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Re: thanks...student character

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From: Patricia Knott (pknott_at_TeacherArtExchange)
Date: Sat Dec 06 2003 - 11:52:53 PST


I've been thinking a lot recently about what Larry S. says about "student
character."
Most of the time I can hardly blame the kids. They are used to a world of
enabling and instant reward and we are guilty in fostering that. There is
certainly nothing wrong with building self esteem and giving every
opportunity for success and even saying every thing they do is wonderful
but I wonder too, if the lessons in failure are not as well esteem building.
Success in art making is half about the materials and understanding the
capabilities of the materials to fulfill the idea and art making is about
understanding that sometimes the choices of the materials fail.
It is a dilemma facing the kid who has put effort into a project only to
learn that the technique was inadequate. But that is how we learn----
through failures. I too, remember my college instructors who would smash a
piece, or draw on my drawing or tear it up and say everything you do is
not so precious Kids think their 15 minutes of invested time is like
dealing with gold...so precious! and it only made me try harder.
God forbid I should touch a kid's work they will cry and parents will
call.....

I came across this article in Education Week http://www.edweek.org

In Defense of Failure
By Jessica Hoffmann Davis
http://www.edweek.org/ew/ewstory.cfm?slug=06davis.h23

>> A frequent rationale for including the arts in education is that they provide
>> opportunities for success to children who do not succeed in other areas. I
>> have been thinking that an equally good reason is that they provide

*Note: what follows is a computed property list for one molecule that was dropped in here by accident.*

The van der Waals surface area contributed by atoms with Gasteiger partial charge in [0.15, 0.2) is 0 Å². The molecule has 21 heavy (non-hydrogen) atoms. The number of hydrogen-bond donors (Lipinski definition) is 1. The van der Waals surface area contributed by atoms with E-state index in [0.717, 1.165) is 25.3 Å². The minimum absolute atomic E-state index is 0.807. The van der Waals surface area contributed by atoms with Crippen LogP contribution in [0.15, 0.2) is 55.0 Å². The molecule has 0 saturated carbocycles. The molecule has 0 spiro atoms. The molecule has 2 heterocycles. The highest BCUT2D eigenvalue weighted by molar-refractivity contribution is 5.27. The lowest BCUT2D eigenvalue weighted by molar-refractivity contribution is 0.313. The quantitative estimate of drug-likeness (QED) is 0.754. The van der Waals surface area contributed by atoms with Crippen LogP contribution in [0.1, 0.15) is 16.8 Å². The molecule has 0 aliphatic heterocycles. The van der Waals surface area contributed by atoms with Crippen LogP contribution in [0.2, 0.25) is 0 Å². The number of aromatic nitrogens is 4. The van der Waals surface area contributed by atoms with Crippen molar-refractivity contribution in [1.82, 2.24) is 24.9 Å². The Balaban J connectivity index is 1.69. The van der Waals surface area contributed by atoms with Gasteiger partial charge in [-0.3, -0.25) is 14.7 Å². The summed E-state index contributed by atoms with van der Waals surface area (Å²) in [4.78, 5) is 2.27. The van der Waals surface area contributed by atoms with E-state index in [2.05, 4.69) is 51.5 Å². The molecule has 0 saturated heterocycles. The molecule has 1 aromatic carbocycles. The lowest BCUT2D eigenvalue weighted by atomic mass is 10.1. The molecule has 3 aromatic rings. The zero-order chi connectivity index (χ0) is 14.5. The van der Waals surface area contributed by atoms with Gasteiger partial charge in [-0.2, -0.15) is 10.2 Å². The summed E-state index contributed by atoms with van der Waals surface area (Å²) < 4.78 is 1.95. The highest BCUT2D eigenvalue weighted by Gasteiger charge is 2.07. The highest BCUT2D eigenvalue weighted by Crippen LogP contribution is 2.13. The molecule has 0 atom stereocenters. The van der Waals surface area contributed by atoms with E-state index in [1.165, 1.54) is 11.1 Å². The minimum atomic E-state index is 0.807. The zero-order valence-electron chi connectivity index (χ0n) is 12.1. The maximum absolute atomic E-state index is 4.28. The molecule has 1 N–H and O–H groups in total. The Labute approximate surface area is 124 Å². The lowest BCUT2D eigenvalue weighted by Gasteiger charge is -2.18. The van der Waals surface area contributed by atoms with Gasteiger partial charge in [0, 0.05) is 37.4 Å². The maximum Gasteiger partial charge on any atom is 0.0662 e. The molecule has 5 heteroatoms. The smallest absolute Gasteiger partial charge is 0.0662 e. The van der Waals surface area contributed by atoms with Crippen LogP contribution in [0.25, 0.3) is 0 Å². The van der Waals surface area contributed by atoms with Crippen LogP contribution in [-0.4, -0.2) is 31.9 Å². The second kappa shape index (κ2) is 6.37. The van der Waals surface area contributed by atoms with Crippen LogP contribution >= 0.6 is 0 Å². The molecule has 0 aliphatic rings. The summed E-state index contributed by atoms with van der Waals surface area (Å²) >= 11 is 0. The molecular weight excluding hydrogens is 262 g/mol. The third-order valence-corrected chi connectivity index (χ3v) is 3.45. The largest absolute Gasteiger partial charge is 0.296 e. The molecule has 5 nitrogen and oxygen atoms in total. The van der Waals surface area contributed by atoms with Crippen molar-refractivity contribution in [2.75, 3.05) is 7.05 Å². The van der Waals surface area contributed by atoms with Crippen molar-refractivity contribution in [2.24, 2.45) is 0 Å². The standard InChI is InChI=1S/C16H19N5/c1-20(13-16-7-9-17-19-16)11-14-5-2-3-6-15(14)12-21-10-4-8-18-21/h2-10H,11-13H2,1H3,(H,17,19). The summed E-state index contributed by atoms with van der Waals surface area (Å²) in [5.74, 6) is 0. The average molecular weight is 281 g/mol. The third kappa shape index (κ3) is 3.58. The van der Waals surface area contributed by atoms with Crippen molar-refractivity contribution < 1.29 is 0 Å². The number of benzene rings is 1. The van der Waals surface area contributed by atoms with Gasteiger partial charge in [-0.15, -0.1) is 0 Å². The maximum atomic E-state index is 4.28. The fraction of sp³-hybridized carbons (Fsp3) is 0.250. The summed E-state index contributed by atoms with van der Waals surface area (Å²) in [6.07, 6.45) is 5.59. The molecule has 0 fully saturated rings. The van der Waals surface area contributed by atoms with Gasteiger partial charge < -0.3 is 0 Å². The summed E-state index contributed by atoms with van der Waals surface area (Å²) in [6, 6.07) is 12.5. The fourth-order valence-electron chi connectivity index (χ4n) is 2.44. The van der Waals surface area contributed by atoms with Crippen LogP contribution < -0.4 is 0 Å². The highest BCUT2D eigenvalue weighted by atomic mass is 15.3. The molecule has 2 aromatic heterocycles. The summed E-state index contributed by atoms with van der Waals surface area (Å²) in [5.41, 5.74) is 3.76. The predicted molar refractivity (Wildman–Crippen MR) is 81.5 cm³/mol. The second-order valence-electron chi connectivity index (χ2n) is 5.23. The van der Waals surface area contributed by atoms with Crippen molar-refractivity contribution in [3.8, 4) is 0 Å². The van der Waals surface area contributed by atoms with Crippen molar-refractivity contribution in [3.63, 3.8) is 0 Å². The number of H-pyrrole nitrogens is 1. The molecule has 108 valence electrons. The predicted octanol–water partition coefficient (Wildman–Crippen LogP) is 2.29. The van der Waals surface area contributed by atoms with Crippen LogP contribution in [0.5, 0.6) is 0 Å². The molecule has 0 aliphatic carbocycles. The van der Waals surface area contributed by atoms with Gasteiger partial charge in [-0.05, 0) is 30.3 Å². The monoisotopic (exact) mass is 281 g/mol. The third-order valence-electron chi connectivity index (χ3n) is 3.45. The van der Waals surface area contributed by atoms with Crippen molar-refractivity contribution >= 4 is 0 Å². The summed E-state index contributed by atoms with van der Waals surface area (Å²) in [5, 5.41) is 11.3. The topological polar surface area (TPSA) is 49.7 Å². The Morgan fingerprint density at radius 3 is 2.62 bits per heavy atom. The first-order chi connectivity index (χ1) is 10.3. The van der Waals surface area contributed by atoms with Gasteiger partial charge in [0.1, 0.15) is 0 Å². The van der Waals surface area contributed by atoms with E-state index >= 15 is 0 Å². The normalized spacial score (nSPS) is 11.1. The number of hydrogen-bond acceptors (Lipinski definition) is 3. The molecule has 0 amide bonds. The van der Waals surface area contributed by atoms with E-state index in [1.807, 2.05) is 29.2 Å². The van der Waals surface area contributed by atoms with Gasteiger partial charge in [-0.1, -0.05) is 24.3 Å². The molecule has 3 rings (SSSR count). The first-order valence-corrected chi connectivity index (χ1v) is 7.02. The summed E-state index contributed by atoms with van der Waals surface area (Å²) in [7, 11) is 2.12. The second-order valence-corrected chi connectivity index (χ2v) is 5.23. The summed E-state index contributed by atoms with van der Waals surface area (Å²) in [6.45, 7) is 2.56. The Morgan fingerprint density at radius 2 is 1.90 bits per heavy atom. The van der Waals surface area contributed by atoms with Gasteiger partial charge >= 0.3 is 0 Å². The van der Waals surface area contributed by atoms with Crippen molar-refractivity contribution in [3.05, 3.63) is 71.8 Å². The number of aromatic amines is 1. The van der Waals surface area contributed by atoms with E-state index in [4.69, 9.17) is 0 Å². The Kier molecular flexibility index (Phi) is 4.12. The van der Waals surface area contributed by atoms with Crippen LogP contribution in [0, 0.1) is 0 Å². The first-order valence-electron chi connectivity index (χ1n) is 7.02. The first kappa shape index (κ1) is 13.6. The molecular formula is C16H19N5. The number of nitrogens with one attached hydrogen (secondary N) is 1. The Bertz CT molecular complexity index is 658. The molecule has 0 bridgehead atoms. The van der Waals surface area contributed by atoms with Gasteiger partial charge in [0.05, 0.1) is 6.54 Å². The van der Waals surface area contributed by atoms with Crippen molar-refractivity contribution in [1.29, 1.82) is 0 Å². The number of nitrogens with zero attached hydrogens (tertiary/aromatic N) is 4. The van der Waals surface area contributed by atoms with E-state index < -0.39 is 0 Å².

>> opportunities for failure to children who succeed in other areas. Indeed, the
>> arts provide opportunities for failure for all kinds of children. This may be
>> one of the most important reasons they should be included on a regular basis
>> in general education.
>> Making sense in, through, and of art is demanding work, requiring the use of
>> sensibilities and skills not central to performance in other disciplines.
>> Even
>> as arts education advocates struggle to demonstrate that arts learning
>> provides opportunities for using problem-solving, critical- thinking, or
>> metacognitive skills that may be useful in non-arts subjects, the arts pose
>> unique challenges to learners, challenges for which non-arts subjects may not
>> have prepared them well.
> "Every mistake is on purpose. Figure
>> it out!"
Don't all our children deserve the opportunity to experience failure in a
medium that invites revision and growth?

I have no answers to Larry's thoughts, I suspect thinking process is some
old fogie idea in this age of push buttons. I only continue to give more
weight to process than I do to slick results. Any day, I would much rather
have a kid who struggles through the process than one who can mimic what has
been done. It's the struggle that will ultimately make the statement even
if I don't see it.

Patty
 

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